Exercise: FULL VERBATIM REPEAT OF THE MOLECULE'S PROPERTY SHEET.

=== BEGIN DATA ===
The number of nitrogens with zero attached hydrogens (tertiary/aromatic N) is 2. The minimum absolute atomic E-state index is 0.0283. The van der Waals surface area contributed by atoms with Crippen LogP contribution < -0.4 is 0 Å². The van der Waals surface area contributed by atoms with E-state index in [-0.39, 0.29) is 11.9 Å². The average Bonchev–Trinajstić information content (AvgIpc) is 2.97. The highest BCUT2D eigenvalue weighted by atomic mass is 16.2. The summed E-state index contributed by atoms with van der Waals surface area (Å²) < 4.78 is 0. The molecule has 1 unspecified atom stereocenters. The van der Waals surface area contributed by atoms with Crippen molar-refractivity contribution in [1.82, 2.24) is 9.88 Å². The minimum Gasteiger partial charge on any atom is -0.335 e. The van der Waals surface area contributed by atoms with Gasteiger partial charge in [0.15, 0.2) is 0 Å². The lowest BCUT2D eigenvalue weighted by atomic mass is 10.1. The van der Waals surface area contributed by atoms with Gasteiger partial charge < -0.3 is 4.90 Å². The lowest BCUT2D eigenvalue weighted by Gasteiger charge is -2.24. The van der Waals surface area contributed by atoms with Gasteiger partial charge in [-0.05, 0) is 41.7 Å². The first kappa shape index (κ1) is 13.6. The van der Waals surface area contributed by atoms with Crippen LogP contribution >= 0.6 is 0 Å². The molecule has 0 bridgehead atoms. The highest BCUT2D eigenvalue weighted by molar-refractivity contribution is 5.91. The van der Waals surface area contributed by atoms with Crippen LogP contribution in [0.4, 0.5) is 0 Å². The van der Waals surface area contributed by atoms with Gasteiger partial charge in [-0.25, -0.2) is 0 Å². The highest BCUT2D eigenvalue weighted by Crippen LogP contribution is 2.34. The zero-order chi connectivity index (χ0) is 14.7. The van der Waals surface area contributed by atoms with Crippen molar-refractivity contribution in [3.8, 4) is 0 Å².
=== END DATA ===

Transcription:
The number of nitrogens with zero attached hydrogens (tertiary/aromatic N) is 2. The minimum absolute atomic E-state index is 0.0283. The van der Waals surface area contributed by atoms with Crippen LogP contribution < -0.4 is 0 Å². The van der Waals surface area contributed by atoms with E-state index in [-0.39, 0.29) is 11.9 Å². The average Bonchev–Trinajstić information content (AvgIpc) is 2.97. The highest BCUT2D eigenvalue weighted by atomic mass is 16.2. The summed E-state index contributed by atoms with van der Waals surface area (Å²) < 4.78 is 0. The molecule has 1 unspecified atom stereocenters. The van der Waals surface area contributed by atoms with Crippen molar-refractivity contribution in [1.82, 2.24) is 9.88 Å². The minimum Gasteiger partial charge on any atom is -0.335 e. The van der Waals surface area contributed by atoms with Gasteiger partial charge in [0.15, 0.2) is 0 Å². The lowest BCUT2D eigenvalue weighted by atomic mass is 10.1. The van der Waals surface area contributed by atoms with Gasteiger partial charge < -0.3 is 4.90 Å². The lowest BCUT2D eigenvalue weighted by Gasteiger charge is -2.24. The van der Waals surface area contributed by atoms with Gasteiger partial charge in [-0.05, 0) is 41.7 Å². The first kappa shape index (κ1) is 13.6. The van der Waals surface area contributed by atoms with Crippen LogP contribution >= 0.6 is 0 Å². The molecule has 0 bridgehead atoms. The highest BCUT2D eigenvalue weighted by molar-refractivity contribution is 5.91. The van der Waals surface area contributed by atoms with Crippen LogP contribution in [0.4, 0.5) is 0 Å². The van der Waals surface area contributed by atoms with Gasteiger partial charge in [-0.25, -0.2) is 0 Å². The highest BCUT2D eigenvalue weighted by Crippen LogP contribution is 2.34. The zero-order chi connectivity index (χ0) is 14.7. The van der Waals surface area contributed by atoms with Crippen molar-refractivity contribution in [3.8, 4) is 0 Å².